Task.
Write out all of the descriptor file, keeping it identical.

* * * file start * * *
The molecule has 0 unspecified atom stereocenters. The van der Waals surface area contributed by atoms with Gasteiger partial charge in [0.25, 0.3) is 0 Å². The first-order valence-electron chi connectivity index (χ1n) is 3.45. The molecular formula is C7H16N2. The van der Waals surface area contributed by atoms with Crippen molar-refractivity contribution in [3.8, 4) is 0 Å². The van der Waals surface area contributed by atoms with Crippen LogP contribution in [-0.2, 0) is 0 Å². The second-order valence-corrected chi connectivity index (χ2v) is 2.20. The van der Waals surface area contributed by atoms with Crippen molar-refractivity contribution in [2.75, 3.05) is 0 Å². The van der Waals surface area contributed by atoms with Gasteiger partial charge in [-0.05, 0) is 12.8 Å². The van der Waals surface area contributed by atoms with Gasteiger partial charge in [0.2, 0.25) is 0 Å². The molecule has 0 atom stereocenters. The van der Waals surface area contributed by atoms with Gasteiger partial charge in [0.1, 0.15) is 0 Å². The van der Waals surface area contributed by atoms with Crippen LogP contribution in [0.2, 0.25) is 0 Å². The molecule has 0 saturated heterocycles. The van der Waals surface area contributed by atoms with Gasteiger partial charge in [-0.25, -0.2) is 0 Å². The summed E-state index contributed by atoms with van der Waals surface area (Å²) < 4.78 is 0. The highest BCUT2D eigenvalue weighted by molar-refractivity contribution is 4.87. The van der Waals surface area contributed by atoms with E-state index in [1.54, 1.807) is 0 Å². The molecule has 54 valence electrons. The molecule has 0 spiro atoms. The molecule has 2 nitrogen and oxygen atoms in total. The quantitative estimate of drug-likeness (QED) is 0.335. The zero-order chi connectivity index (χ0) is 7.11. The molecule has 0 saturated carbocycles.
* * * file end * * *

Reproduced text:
The molecule has 0 unspecified atom stereocenters. The van der Waals surface area contributed by atoms with Gasteiger partial charge in [0.25, 0.3) is 0 Å². The first-order valence-electron chi connectivity index (χ1n) is 3.45. The molecular formula is C7H16N2. The van der Waals surface area contributed by atoms with Crippen molar-refractivity contribution in [3.8, 4) is 0 Å². The van der Waals surface area contributed by atoms with Crippen LogP contribution in [-0.2, 0) is 0 Å². The second-order valence-corrected chi connectivity index (χ2v) is 2.20. The van der Waals surface area contributed by atoms with Crippen molar-refractivity contribution in [2.75, 3.05) is 0 Å². The van der Waals surface area contributed by atoms with Gasteiger partial charge in [-0.05, 0) is 12.8 Å². The van der Waals surface area contributed by atoms with Gasteiger partial charge in [0.2, 0.25) is 0 Å². The molecule has 0 atom stereocenters. The van der Waals surface area contributed by atoms with Gasteiger partial charge in [0.1, 0.15) is 0 Å². The van der Waals surface area contributed by atoms with Crippen LogP contribution in [0.2, 0.25) is 0 Å². The molecule has 0 saturated heterocycles. The van der Waals surface area contributed by atoms with Gasteiger partial charge in [-0.25, -0.2) is 0 Å². The summed E-state index contributed by atoms with van der Waals surface area (Å²) < 4.78 is 0. The highest BCUT2D eigenvalue weighted by molar-refractivity contribution is 4.87. The van der Waals surface area contributed by atoms with E-state index in [1.54, 1.807) is 0 Å². The molecule has 54 valence electrons. The molecule has 0 spiro atoms. The molecule has 2 nitrogen and oxygen atoms in total. The quantitative estimate of drug-likeness (QED) is 0.335. The zero-order chi connectivity index (χ0) is 7.11. The molecule has 0 saturated carbocycles.